Eureka Forbes Ltd. is India’s leading health & hygiene brand and part of the Shapoorji Pallonji Group. Its product portfolio encompasses water purification, vacuum cleaning, air purification, and home security and fire safety solutions.
Marzin R Shroff – CEO, Direct Sales & Sr. Vice President, Marketing – Eureka Forbes Ltd told Sandeep Menezes that India is facing a severe public health crisis with increasing water-borne diseases and a deteriorating quality of groundwater.
Excerpts from the interview:
What are the main types of contaminants present in water across India?
The quality of water is deteriorating with every passing day. Nowadays, apart from bacteria and virus, traces of new age contaminants like pesticides, harmful chemicals and even lead, arsenic are found in water. E.g. Fluorosis has been a serious issue in Andhra Pradesh as early as in 1999 with maximum reported levels at 29 ppm and 70-100 per cent of the state being affected. The water quality tested also revealed presence of fluoride above permissible limit in water sources such as open well water and tank water. Fluoride levels above a certain level pose serious health hazards to humans and irreversible damage to plants. In the city of Agra, water contains contaminants such as fluoride, iron, bacteria and arsenic resulting in high incidence of illnesses and water borne diseases.
80 per cent of all diseases are waterborne. Annually, diarrhoea causes 2.2 million deaths worldwide, mostly among children. More than 1 million Indian children die because of drinking impure water every year.
Tell us about the main challenges to improving water quality nationwide?
India is facing a severe public health crisis with increasing water-borne diseases and a deteriorating quality of groundwater. In the past decade, though we have witnessed considerable improvement in accessing drinking water, the poor quality of water supplied by civic authorities still remains a challenge. Also, people still remain largely unaware about the contaminants present in the water and the impact that it can have on one’s health.
Secondly, there is lack of continuous supply of water in most Indian homes (even sec A and B) which is threatening the sustainability of both urban and rural India. This unavailability of water leads to greater dependence on tanker/bore well water which is highly contaminated in nature and contains varying levels of TDS.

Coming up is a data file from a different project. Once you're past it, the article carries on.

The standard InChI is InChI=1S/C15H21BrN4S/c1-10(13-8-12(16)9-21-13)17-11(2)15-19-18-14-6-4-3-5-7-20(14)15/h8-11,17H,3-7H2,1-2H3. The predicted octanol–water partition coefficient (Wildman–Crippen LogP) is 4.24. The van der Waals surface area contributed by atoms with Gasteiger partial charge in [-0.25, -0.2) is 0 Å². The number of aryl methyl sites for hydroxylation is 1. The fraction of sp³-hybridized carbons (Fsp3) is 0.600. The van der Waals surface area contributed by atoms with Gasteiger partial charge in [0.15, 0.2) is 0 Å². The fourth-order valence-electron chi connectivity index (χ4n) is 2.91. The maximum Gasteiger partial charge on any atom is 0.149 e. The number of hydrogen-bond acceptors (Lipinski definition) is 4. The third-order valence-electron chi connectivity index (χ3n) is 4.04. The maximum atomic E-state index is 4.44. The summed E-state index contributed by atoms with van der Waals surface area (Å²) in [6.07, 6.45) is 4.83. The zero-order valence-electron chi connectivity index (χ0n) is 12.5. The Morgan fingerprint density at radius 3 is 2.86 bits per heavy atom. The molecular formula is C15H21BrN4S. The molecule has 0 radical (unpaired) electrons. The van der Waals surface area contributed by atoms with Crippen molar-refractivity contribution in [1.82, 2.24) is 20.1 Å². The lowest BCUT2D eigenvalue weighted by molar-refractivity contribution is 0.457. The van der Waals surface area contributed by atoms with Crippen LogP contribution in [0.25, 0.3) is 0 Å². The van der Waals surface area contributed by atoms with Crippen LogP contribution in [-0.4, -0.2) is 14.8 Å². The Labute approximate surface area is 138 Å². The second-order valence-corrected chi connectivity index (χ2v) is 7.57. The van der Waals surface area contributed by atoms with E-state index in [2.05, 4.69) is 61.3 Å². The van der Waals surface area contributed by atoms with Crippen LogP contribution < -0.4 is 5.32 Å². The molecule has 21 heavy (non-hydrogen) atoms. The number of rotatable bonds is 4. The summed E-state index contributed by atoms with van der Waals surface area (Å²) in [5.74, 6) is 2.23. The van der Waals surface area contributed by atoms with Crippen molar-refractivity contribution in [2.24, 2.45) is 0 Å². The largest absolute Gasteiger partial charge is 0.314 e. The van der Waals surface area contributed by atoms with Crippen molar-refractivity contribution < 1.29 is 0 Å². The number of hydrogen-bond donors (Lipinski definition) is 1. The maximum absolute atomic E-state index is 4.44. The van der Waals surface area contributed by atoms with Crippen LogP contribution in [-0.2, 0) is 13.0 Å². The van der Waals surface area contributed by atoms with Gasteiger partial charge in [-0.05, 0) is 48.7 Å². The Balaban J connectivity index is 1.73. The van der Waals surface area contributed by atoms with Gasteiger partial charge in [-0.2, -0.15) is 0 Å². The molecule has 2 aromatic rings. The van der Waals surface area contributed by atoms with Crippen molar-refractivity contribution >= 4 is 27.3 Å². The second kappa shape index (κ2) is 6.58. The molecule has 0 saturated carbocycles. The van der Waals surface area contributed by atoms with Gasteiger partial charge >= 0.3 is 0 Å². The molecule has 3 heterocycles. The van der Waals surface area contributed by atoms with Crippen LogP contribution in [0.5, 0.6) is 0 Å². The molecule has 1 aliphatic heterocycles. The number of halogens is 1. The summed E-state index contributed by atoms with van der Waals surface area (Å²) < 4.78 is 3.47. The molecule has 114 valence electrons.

The third grave challenge is that the water purification sector is witnessing a number of unorganised players. The task that we face is that consumers are unaware of the right technology/product appropriate for purification in a particular water condition. Water treatment (or purification) is like any other form of treatment. One needs to know what is wrong before you treat the symptom. Similarly in water purification, there is no one-size-fits-all technology to purify water.Water conditions are like diseases and each disease needs a different medicine for treatment. In case of water it is called technology of purification – RO, UF, UV, NF and many more.
How does the quality of water available in rural parts of India differ vis-à-vis urban areas?
Through extensive mapping of Water recycling is the only option is the only option of India in various parts of the country, and through extensive research and development, we know that there are over 17 different kinds of water conditions in India.
Water quality levels differ not only between geographies but even with a given radius. As a result the TDS level of their drinking water keeps changing from one city and town to another. E.g. Fluorosis has been a serious issue in Andhra Pradesh whereas in Agra, water revealed high levels of contaminants which included fluoride, iron, bacteria and arsenic. In fact, water quality differs within close proximities such as from one building to another.
Therefore, it is difficult to broadly differentiate and compartmentalise the water conditions in rural and urban areas.
Water purification is still looked as a small niche urban segment. Going forward, do you foresee low-cost water purification solutions so that more people could be covered?